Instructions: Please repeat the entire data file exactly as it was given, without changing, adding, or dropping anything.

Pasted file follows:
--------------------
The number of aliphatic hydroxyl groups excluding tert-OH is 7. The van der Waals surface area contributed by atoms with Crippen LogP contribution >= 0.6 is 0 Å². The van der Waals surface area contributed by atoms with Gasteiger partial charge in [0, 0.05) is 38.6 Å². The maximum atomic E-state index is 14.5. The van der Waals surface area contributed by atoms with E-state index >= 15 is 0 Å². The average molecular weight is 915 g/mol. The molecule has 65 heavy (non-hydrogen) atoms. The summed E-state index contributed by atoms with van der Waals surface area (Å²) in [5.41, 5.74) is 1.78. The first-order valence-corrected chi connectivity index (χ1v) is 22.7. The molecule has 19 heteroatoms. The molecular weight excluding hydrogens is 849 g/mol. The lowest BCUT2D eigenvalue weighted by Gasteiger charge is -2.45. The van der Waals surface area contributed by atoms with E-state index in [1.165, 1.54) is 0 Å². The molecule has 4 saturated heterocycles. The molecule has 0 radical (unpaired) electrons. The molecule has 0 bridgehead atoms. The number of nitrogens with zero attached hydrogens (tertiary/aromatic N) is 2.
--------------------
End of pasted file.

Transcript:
The number of aliphatic hydroxyl groups excluding tert-OH is 7. The van der Waals surface area contributed by atoms with Crippen LogP contribution >= 0.6 is 0 Å². The van der Waals surface area contributed by atoms with Gasteiger partial charge in [0, 0.05) is 38.6 Å². The maximum atomic E-state index is 14.5. The van der Waals surface area contributed by atoms with E-state index >= 15 is 0 Å². The average molecular weight is 915 g/mol. The molecule has 65 heavy (non-hydrogen) atoms. The summed E-state index contributed by atoms with van der Waals surface area (Å²) in [5.41, 5.74) is 1.78. The first-order valence-corrected chi connectivity index (χ1v) is 22.7. The molecule has 19 heteroatoms. The molecular weight excluding hydrogens is 849 g/mol. The lowest BCUT2D eigenvalue weighted by Gasteiger charge is -2.45. The van der Waals surface area contributed by atoms with E-state index in [1.165, 1.54) is 0 Å². The molecule has 4 saturated heterocycles. The molecule has 0 radical (unpaired) electrons. The molecule has 0 bridgehead atoms. The number of nitrogens with zero attached hydrogens (tertiary/aromatic N) is 2.